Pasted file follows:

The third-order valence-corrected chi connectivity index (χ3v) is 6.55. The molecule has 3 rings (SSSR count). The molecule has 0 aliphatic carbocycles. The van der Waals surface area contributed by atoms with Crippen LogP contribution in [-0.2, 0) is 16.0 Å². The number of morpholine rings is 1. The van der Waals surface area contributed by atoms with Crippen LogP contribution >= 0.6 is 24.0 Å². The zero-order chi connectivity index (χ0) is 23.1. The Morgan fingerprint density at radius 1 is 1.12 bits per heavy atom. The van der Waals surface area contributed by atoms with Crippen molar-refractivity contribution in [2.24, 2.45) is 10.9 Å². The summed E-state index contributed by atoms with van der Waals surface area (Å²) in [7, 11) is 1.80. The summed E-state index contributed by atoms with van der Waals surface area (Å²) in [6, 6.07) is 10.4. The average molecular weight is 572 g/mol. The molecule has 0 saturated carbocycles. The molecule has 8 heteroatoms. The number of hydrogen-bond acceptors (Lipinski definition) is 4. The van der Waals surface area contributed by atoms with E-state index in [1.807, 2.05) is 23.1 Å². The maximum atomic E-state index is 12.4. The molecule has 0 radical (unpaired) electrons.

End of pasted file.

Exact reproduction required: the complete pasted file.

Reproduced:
The third-order valence-corrected chi connectivity index (χ3v) is 6.55. The molecule has 3 rings (SSSR count). The molecule has 0 aliphatic carbocycles. The van der Waals surface area contributed by atoms with Crippen LogP contribution in [-0.2, 0) is 16.0 Å². The number of morpholine rings is 1. The van der Waals surface area contributed by atoms with Crippen LogP contribution >= 0.6 is 24.0 Å². The zero-order chi connectivity index (χ0) is 23.1. The Morgan fingerprint density at radius 1 is 1.12 bits per heavy atom. The van der Waals surface area contributed by atoms with Crippen molar-refractivity contribution in [2.24, 2.45) is 10.9 Å². The summed E-state index contributed by atoms with van der Waals surface area (Å²) in [7, 11) is 1.80. The summed E-state index contributed by atoms with van der Waals surface area (Å²) in [6, 6.07) is 10.4. The average molecular weight is 572 g/mol. The molecule has 0 saturated carbocycles. The molecule has 8 heteroatoms. The number of hydrogen-bond acceptors (Lipinski definition) is 4. The van der Waals surface area contributed by atoms with E-state index in [1.807, 2.05) is 23.1 Å². The maximum atomic E-state index is 12.4. The molecule has 0 radical (unpaired) electrons.